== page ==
2.3 Efficiency of unbiased estimator

2.4 Linear model

2.5 Least squares (LS) method

2.6 Maximum likelihood estimator (MLE)

2.7 Sufficient statistics


Chapter 3: Basic Test Theory

3.1 Normal mean @

3.2 Normal variance

3.3 Confidence interval

3.4 Test theory in the linear model

3.5 Likelihood ratio test and efficient score test


Chapter 4: Multiple decision processes and accompanying confidence region

4.1 Introduction

4.2 Determining the sign of a normal mean

—Unification of one- and two-sided tests—

4.3 An improved confidence region


Chapter 5: Two-Sample Problem

5.1 Normal theory

5.2 Non-parametric tests

5.3 Unifying approach to non-inferiority, equivalence and superiority tests


Chapter 6: One-Way Layout, Normal Model

6.1 Analysis of variance (ANOVA, overall F test)

6.2 Testing the equality of variances

6.3 Linear score test (non-parametric test)

6.4 Multiple comparisons

6.5 Directional tests


Chapter 7: Onw-Way Layout, Binomial Populations

7.1 Introduction

7.2 Multiple comparisons

7.3 Directional tests


Chapter 8: Poisson Process

8.1 Max acc. t1 for the monotone and step change-point hypotheses

8.2 Max acc. t2 for the convex and slope change-point hypotheses


Chapter 9: Block Experiments

9.1 Complete randomized blocks

9.2 Balanced incomplete blocks

9.3 Non-parametric method in block experiments


Chapter 10: Two-Way Layout, Normal Model

10.1 Introduction

10.2 Overall analysis of variance (ANOVA) of two-way data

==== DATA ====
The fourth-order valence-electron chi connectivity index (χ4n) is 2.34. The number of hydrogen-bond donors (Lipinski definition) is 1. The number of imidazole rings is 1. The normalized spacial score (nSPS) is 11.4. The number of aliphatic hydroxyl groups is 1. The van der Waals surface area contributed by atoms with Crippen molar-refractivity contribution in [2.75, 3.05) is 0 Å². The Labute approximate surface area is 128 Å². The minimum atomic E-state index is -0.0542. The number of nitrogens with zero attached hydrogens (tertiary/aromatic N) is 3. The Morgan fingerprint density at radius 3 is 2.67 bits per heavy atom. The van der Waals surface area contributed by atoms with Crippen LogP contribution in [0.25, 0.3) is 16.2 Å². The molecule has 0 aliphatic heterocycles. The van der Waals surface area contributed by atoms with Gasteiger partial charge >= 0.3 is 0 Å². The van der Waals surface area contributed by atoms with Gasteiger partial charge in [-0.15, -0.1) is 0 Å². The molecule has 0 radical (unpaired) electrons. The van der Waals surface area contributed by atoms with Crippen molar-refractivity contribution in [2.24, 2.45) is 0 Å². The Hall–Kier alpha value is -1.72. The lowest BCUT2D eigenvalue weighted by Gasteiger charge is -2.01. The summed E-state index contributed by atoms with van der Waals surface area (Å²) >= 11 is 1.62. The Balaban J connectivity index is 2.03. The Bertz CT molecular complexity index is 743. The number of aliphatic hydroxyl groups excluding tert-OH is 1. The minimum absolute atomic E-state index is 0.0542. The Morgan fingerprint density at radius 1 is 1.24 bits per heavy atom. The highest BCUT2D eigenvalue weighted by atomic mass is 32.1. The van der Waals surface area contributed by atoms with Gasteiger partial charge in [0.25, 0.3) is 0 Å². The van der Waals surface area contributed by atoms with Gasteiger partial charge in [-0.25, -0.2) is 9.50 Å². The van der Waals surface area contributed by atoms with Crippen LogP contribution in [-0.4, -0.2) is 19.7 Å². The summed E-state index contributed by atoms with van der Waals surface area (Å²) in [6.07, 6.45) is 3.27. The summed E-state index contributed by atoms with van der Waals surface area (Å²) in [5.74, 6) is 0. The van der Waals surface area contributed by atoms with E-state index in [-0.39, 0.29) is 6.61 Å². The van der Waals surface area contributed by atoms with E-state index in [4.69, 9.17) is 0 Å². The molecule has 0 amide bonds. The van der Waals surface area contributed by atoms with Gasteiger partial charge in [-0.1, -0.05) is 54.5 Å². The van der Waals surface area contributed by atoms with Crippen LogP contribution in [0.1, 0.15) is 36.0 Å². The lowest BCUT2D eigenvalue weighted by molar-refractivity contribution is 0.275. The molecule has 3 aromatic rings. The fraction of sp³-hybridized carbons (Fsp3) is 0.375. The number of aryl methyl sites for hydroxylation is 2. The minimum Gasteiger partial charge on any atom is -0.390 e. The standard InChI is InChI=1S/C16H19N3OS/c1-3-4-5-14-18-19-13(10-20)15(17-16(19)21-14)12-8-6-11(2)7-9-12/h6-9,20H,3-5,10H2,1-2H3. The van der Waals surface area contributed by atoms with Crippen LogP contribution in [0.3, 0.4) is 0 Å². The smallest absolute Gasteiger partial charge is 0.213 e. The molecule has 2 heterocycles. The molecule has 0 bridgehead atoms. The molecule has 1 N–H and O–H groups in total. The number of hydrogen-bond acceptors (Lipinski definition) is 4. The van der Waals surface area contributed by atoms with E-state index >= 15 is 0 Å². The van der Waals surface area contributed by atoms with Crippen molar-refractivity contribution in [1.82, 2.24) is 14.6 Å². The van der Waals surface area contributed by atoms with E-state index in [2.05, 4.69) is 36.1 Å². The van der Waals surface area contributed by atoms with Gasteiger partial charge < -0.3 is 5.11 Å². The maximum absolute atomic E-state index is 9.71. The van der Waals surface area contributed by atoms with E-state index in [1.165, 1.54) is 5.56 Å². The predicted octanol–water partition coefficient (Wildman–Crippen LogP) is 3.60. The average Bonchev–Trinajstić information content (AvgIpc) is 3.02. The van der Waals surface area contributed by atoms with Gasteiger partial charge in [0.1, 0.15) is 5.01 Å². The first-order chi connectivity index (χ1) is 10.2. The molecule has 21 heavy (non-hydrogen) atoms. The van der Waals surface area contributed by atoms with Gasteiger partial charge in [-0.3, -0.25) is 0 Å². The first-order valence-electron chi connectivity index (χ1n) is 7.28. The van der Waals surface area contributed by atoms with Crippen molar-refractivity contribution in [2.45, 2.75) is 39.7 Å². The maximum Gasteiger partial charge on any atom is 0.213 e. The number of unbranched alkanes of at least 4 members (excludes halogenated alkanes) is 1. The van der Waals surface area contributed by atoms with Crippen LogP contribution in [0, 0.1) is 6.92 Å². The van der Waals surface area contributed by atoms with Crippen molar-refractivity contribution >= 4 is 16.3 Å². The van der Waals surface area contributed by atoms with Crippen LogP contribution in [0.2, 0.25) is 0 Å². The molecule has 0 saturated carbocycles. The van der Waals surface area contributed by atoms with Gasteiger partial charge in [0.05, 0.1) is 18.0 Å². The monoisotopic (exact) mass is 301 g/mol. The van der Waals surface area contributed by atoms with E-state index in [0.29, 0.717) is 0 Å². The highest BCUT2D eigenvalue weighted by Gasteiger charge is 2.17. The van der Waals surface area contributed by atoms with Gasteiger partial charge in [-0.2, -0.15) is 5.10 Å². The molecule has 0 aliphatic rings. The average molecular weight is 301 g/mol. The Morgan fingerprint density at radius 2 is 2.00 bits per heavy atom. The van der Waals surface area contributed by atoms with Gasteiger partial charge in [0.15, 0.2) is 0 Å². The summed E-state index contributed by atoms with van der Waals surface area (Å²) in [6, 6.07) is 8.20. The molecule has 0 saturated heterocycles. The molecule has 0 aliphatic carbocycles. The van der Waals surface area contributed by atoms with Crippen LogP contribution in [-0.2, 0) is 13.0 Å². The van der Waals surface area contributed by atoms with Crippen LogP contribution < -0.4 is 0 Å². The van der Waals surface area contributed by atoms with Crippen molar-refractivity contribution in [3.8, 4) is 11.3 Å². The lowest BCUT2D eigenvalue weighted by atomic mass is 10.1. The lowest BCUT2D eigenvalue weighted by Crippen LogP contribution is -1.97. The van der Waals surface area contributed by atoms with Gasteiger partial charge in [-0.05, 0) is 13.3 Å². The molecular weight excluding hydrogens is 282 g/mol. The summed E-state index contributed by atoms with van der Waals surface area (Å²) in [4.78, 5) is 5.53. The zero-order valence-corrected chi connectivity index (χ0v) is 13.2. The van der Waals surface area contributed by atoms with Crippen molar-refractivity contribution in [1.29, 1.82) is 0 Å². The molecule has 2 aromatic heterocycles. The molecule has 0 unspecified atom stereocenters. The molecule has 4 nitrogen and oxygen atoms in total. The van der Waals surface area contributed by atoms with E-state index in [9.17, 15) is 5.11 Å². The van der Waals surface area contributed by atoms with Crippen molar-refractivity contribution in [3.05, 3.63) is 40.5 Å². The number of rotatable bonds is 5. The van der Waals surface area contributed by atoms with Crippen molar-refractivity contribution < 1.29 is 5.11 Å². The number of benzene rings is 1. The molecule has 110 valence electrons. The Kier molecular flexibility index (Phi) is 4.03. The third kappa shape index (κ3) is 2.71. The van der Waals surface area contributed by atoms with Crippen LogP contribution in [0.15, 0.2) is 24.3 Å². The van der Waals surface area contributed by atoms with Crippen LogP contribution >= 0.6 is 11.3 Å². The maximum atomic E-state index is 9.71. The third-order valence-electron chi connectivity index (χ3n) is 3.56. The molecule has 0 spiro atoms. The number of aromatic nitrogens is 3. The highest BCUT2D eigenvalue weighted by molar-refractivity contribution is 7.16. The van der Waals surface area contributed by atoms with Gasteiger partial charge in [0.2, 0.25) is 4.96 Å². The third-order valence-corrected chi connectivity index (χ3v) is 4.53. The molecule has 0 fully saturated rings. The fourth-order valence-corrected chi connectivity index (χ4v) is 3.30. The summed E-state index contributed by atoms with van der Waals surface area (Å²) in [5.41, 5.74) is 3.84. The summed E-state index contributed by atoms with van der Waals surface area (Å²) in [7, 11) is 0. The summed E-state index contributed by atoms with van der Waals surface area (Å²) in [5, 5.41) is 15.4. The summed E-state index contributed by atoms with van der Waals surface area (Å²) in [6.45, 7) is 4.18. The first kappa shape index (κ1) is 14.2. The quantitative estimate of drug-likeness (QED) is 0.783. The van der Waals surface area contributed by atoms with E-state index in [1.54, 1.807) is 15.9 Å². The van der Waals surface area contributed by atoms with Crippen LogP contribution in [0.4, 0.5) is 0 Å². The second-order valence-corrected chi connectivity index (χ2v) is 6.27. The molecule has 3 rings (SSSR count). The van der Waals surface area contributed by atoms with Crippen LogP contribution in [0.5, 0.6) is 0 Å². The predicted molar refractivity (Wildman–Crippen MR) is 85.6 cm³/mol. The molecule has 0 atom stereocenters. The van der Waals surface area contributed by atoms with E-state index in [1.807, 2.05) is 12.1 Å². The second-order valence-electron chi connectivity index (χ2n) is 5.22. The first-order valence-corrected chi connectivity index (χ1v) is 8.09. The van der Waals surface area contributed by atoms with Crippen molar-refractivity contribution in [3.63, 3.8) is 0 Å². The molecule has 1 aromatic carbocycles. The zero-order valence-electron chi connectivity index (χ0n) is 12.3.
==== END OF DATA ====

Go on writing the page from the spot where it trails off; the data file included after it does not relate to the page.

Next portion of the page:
10.3 Row-wise multiple comparisons

10.4 Directional inference

10.5 Easy method for unbalanced data


Chapter 11: Analysis of Two-Way Categorical Data

11.1 Introduction

11.2 Overall goodness-of-fit chi-square

11.3 Row-wise multiple comparisons

11.4 Directional inference in the case of natural ordering only in columns

11.5 Analysis of ordered rows and columns


Chapter 12: Mixed and Random Effects Model

12.1 One-way random effects model

12.2 Two-way random effects model

12.3 Two-way mixed effect model

12.4 General linear mixed effects model


Chapter 13: Profile Analysis of Repeated Measurements

13.1 Comparing treatments based on up- or downward profiles

13.2 Profile analysis of 24-hours measurements of blood pressure


Chapter 14: Analysis of Three-Way Categorical Data

14.1Analysis of three-way response data

14.2 One-way experiment with two-way categorical responses

14.3 Two-way experiment with one-way categorical responses


Chapter 15: Design and Analysis of Experiments by Orthogonal Arrays

15.1 Experiments by an orthogonal array

15.2 Ordered categorical responses in a highly fractional experiment

15.3 Optimality of an orthogonal array




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Author Information

Chihiro Hirotsu is a Senior Researcher at the Collaborative Research Center, Meisei University, and Professor Emeritus at the University of Tokyo. He is a fellow of the American Statistical Association, an elected member of the International Statistical Institute, and he has been awarded the Japan Statistical Society Prize (2005) and the Ouchi Prize (2006). His work has been published in Biometrika, Biometrics, and Computational Statistics & Data Analysis, among other premier research journals.